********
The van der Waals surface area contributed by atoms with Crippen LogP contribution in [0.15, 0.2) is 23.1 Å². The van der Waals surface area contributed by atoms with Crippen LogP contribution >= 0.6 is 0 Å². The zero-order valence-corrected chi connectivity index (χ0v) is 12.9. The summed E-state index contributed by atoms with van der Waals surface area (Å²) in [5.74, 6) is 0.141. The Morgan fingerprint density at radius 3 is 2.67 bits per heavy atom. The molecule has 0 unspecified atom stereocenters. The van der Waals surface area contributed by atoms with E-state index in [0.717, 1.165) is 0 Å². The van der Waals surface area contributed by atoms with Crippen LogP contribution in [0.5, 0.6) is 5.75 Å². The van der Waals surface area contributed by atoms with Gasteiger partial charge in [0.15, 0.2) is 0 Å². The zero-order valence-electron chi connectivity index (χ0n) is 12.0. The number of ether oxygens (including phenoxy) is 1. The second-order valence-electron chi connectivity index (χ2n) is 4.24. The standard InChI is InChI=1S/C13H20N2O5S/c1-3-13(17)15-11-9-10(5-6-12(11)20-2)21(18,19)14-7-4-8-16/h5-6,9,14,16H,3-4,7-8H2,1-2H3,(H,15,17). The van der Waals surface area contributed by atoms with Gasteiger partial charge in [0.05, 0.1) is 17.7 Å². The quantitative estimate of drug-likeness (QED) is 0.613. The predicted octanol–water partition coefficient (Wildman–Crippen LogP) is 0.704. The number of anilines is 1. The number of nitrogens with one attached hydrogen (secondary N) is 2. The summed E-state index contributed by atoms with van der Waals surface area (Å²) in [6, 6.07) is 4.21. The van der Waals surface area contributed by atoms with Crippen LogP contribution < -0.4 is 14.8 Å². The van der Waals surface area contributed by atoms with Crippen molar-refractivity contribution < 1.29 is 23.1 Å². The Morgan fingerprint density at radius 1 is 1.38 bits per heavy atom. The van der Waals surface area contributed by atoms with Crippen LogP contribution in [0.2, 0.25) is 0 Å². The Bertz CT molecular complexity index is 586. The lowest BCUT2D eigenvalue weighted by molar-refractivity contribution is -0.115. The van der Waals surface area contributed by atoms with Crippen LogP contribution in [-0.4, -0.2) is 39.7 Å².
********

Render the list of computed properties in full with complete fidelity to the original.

The van der Waals surface area contributed by atoms with Crippen LogP contribution in [0.15, 0.2) is 23.1 Å². The van der Waals surface area contributed by atoms with Crippen LogP contribution >= 0.6 is 0 Å². The zero-order valence-corrected chi connectivity index (χ0v) is 12.9. The summed E-state index contributed by atoms with van der Waals surface area (Å²) in [5.74, 6) is 0.141. The Morgan fingerprint density at radius 3 is 2.67 bits per heavy atom. The molecule has 0 unspecified atom stereocenters. The van der Waals surface area contributed by atoms with E-state index in [0.717, 1.165) is 0 Å². The van der Waals surface area contributed by atoms with Crippen LogP contribution in [0.5, 0.6) is 5.75 Å². The van der Waals surface area contributed by atoms with Gasteiger partial charge in [0.15, 0.2) is 0 Å². The zero-order valence-electron chi connectivity index (χ0n) is 12.0. The number of ether oxygens (including phenoxy) is 1. The second-order valence-electron chi connectivity index (χ2n) is 4.24. The standard InChI is InChI=1S/C13H20N2O5S/c1-3-13(17)15-11-9-10(5-6-12(11)20-2)21(18,19)14-7-4-8-16/h5-6,9,14,16H,3-4,7-8H2,1-2H3,(H,15,17). The van der Waals surface area contributed by atoms with Gasteiger partial charge in [0.05, 0.1) is 17.7 Å². The quantitative estimate of drug-likeness (QED) is 0.613. The predicted octanol–water partition coefficient (Wildman–Crippen LogP) is 0.704. The number of anilines is 1. The number of nitrogens with one attached hydrogen (secondary N) is 2. The summed E-state index contributed by atoms with van der Waals surface area (Å²) in [6, 6.07) is 4.21. The van der Waals surface area contributed by atoms with Crippen LogP contribution < -0.4 is 14.8 Å². The van der Waals surface area contributed by atoms with Crippen molar-refractivity contribution < 1.29 is 23.1 Å². The Morgan fingerprint density at radius 1 is 1.38 bits per heavy atom. The van der Waals surface area contributed by atoms with Crippen LogP contribution in [0.2, 0.25) is 0 Å². The Bertz CT molecular complexity index is 586. The lowest BCUT2D eigenvalue weighted by molar-refractivity contribution is -0.115. The van der Waals surface area contributed by atoms with Crippen LogP contribution in [-0.4, -0.2) is 39.7 Å².